Expanding Withdrawal Choices and Investment Options Within the TSP

The Thrift Savings Plan has announced that it will be adding more investment and withdrawal options to its lineup of funds. The author discusses the details of some of these proposed changes.

For years the Thrift Board has been concerned about the fact that many employees are rolling their money out of the Thrift Savings Plan and into IRAs or other tax deferred investments immediately upon their separation from federal service. In mid-2015, they decided to do something about it.

The Thrift Board rightly noted that the primary reasons separating employees roll their TSP funds into other accounts are the limited investment options and restrictive withdrawal choices of the TSP. Therefore the TSP has decided to consider changes to both investment options (adding more) and withdrawal choices (becoming less restrictive).

No one ever accused the TSP of acting rashly, so it’s not surprising that no changes have been announced as of this time. I would expect (hope) that the changes will be announced later this year and implemented soon after their announcement.

Regarding investment options, the TSP has stated that they will be allowing mutual funds to be offered within the TSP. They were granted this authority by Congress in 2009, but hadn’t yet acted on it. They have not yet said anything about how they will implement this, so the following few points represent my speculation as to what they will do.

  • They will offer a limited number of mutual funds from a reputable brokerage or brokerages.
  • The funds that are to be offered will be “no-load” funds; that is, they will not have sales charges.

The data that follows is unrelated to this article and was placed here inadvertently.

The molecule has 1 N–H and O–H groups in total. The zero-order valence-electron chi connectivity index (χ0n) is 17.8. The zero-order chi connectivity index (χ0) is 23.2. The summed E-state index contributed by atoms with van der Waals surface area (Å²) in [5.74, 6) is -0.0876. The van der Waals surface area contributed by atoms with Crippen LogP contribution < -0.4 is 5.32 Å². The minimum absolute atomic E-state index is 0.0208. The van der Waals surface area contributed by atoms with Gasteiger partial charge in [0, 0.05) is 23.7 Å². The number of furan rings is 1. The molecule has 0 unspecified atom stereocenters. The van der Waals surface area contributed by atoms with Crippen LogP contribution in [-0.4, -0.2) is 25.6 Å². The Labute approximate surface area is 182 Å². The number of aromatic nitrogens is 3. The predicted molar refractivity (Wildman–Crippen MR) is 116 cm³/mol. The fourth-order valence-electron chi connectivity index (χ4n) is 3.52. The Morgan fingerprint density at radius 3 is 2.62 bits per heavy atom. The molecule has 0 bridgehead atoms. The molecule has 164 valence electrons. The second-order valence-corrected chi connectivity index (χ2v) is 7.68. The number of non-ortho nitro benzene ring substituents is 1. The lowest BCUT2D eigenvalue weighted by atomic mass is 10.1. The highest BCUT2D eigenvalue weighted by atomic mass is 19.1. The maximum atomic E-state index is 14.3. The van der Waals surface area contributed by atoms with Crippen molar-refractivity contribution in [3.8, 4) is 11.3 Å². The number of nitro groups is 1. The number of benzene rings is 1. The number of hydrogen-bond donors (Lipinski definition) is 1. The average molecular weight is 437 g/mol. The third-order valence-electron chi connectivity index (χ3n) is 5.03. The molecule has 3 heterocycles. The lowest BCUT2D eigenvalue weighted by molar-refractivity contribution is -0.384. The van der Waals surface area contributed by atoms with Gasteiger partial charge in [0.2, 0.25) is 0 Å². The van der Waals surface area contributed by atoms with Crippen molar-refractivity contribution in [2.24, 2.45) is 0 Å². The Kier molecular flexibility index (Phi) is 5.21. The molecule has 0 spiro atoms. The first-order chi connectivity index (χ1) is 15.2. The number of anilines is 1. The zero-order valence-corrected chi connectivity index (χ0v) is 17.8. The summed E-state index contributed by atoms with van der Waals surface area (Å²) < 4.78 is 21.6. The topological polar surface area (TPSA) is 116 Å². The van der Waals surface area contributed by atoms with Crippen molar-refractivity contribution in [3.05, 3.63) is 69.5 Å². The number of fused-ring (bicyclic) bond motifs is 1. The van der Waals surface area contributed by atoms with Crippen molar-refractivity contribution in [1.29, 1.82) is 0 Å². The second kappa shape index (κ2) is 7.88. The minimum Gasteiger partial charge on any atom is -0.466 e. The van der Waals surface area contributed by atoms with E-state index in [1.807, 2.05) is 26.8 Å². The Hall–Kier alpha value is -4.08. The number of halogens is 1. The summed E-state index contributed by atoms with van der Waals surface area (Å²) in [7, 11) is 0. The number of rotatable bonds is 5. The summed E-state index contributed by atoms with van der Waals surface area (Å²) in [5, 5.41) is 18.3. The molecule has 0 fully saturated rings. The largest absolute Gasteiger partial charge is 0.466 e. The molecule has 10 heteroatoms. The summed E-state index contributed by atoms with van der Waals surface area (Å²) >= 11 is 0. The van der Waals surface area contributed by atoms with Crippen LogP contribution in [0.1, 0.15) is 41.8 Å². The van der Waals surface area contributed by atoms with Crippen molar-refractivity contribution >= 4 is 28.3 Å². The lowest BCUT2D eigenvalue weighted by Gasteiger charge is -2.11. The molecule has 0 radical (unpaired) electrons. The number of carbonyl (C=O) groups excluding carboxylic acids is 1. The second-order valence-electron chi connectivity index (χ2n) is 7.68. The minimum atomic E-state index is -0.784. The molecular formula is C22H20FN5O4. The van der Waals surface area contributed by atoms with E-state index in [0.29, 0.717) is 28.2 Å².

• Any additional investing expenses of the offered mutual funds will be borne by those who choose to invest in them.

Regarding withdrawal choices, the TSP did give us an idea of how they were considering expanding them.

  • Allowing more than one “single payment”. This would also apply to those taking “age-based” withdrawals while still employed if age 59 ½ or older. I doubt that TSP participants will ever have the flexibility that IRA owners do of taking payments whenever they feel like it, but the TSP’s current practice of allowing of only one partial payment and one single payment is overly restrictive.
  • Allowing more frequent changes to the amount of monthly payments. Currently, those who have elected “substantially equal monthly payments” can only change the amount of their payment once a year in an open season that runs from mid-October to mid-December.
  • Allowing participants to stop and re-start monthly payments while keeping their money in the TSP. Currently, the only way that a participant who is receiving monthly payments can stop them is to “cash out” of the TSP by taking a final single payment. It is, however, possible for participants to reduce their monthly payments to as little as $25, which is tantamount to stopping.
  • Allowing more annuity choices. The current TSP annuity is a single premium immediate annuity from MetLife. The annuity choice is irrevocable. I would assume that there would be more (and more flexible) annuity choices offered, including the ability to opt out of an annuity (perhaps by paying a surrender fee).

When I retired, I left my money in the TSP and, after a while, began taking monthly payments. Just recently, due to the TSP’s lack of flexibility, I cashed out my TSP and moved it to an outside plan.

When the TSP implements changes that allow more flexibility in investment options and withdrawal choices, the number of folks who leave the TSP will go down, but will not stop. Financial advisers will still be suggesting that their federal employee clients roll their money out of the TSP into an outside investment.

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About the Author

John Grobe is President of Federal Career Experts, a firm that provides pre-retirement training and seminars to a wide variety of federal agencies. FCE’s instructors are all retired federal retirement specialists who educate class participants on the ins and outs of federal retirement and benefits; there is never an attempt to influence participants to invest a certain way, or to purchase any financial products. John and FCE specialize in retirement for special category employees, such as law enforcement officers.